Peter connects to his dashboard. He can see the list of all the courses in which he is registered as a global schedule. He can have an overall view which gives for example a list of all the deadlines for all courses for which he is registered by chronological order. He can also refer to its current form of a schedule which gives the times and venues. By clicking on one of the courses, he finds himself directly in the space of course. He can choose between the personal view or the view of the collective space of the course. The first shows him only the information which relates to the course, the second is a collective space for exchange and collaboration in which he can see contributions of other students, teachers and assistants.
He sees a notification that tells him he must soon make work for a course, but Peter has a problem with one of the class exercises. He throws a warning indicating the name of the course, the theme, a link to the coursework and a brief description of the problem.
When Julie in turn connects to the dashboard, she receives a notification that Peter seeks help. This notification was sent because she has shown in the list of her skills the theme on which Peter asked his question. Julie can see Peter’s question and offer an explanation. She can choose to submit it anonymously, with her pseudonym or with her real name. This time, she choose to submit it anonymously.
When Peter reconnects, he receives a notification that he has received two responses to his request for assistance. He consults both valid responses. One of the answers is anonymous, but he can check the reputation of the author. As he sees that the anonymous author has already successfully helped other students, he validates Julie’s response is one that allows him to solve his problem.
Rudolph, the course assistant connects to the dashboard, he receives notification of request to help Pierre, the two responses he has received. Checking the status of Peter, he finds that he does not require more help. He takes note of the responses received and valid that Julie’s one is correct after adding some comments. He can see the real name of the authors’ of all answers, even the ones that have been submitted anonymously. The question and the answer once validated are automatically made available to all other students taking the course. If another student uses the Julie’s reply, he/she can also validate it as useful. July has now sufficiently validated responses on the topic concerned so that her expertise on the subject can be confirmed. She receives a badge that officially and publicly validate her skill for this topic.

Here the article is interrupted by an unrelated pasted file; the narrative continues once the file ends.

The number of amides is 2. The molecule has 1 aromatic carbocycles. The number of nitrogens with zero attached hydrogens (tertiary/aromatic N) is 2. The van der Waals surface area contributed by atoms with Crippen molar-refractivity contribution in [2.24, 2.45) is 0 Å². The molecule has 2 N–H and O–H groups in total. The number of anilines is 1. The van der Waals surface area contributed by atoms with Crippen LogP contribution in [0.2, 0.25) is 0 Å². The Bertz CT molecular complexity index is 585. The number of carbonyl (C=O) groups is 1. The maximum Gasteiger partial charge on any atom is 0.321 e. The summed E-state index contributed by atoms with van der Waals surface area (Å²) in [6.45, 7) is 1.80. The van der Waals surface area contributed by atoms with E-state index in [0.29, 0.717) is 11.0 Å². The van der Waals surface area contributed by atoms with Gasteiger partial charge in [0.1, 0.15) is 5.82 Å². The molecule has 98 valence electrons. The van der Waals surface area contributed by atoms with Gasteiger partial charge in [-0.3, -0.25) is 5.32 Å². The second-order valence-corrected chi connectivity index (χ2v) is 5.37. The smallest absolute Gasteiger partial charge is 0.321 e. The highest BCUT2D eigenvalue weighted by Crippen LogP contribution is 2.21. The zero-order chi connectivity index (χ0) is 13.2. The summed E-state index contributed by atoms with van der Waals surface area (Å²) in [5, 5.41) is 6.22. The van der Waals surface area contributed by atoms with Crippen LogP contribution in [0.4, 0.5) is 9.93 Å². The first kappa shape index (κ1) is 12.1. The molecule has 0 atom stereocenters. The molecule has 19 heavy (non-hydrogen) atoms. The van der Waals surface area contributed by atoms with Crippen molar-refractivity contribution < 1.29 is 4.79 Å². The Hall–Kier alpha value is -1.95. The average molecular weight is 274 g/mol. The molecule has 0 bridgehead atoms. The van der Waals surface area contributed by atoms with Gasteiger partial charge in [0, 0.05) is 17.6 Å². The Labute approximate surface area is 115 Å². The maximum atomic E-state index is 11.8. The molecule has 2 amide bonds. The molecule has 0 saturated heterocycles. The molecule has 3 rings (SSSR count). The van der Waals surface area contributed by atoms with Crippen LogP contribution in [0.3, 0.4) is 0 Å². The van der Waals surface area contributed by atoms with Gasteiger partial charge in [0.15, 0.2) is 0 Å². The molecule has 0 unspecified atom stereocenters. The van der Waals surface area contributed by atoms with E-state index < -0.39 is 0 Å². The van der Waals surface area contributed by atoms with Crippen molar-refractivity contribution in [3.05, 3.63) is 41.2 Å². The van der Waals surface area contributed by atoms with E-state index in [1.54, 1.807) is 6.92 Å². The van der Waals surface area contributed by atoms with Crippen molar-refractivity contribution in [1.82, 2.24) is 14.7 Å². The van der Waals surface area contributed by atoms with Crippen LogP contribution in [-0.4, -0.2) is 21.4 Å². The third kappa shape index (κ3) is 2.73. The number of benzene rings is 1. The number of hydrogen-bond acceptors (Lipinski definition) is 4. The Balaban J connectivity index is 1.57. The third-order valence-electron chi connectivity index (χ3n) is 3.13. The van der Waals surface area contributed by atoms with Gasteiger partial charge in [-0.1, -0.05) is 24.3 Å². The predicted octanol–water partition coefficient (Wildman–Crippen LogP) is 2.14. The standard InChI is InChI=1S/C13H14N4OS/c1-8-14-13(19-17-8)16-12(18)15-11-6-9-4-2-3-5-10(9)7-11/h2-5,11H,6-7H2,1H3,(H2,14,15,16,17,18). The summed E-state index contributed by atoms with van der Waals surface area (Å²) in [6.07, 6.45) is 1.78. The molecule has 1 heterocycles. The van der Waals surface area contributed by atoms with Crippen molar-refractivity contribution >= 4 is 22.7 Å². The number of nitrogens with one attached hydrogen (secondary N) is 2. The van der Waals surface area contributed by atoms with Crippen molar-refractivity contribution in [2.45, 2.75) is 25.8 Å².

Now that Peter understood the course, he can finish his work to file in the workspace of the course. As he is not sure of himself, he asked for feedback on his published work. This request shall be notified in the respective spaces of course students and teaching staff.
Louis and Helen, students of the same course, decide to read the work of Pierre and record several comments in the online paper proposing possible improvements.
Peter receives a notification about comments Louis and Helen. The platform manages the versioning of documents by associating with each version the comments taken into account. For the new version of its paper, Pierre select comments that it responds. Pierre may choose to submit new versions to students that have made comments so that they can assess how Peter took into account their comments.
At the end of the semester the professor of the course opens a dashboard that monitors Julies’s peer activities. She reviews Julie’s progress during the semester and activity indicators that evaluate Julie’s engagement and relevance. As Julie has been particularly active this semester and other students have acknowledged most of her contributions, she decides to give her a 6 in participation for the course.
Scenario 5: BA/MA project report –> See Requirement 4
John is supervising a few bachelor projects during the spring semester. He connects to connect.unige.ch and gets the notifications that Louis, one of the bachelor students he is supervising, has submitted a new revision of his project report. John checks the report. While browsing it, he can see his previous comments and requests and the corresponding updates are immediately highlighted in the report. For some of the updates a text window is popping up with the comments, remarks and questions of the students. According to the colour codes, John can easily review the comments/requests that the Louis has addressed and the ones that are still in work or not addressed at all. For one of the request, Louis has set a red flag, to indicate that he does not understand John’s request. John adds a few more indications for this particular request. John then validates Louis’ updates and closes the corresponding requests. He also adds a few more requests for updates and save the new revision.
Louis gets a notification that John has recently reviewed the latest version of his report. He opens the document dashboard and gets the list of update requests made by John. He clicks on one of the request and immediately the report is opened at the corresponding location. As he wants to work on the report in the train where he does not have a wireless access, he exports the report in Open Office format and save it on his laptop. During the journey in train, he opens the Open Office document and can see John’s requests as comments. He spends around half an hour to update the document. When he arrives at home, he uploads the Open Office document in his report space on connect.unige.ch. A new version is immediately created as a revision of the former one. After Louis’ validation, the new version is notified to John.
Few days later, once the report is finalized, Louis pushes it on his e-portfolio and save his bibliography into the shared space so that next students will be able to get access to this bibliography if their project is on the same topic. John outputs the report in epub format to read it on his tablet in the plane to a conference in Sweden for the final evaluation.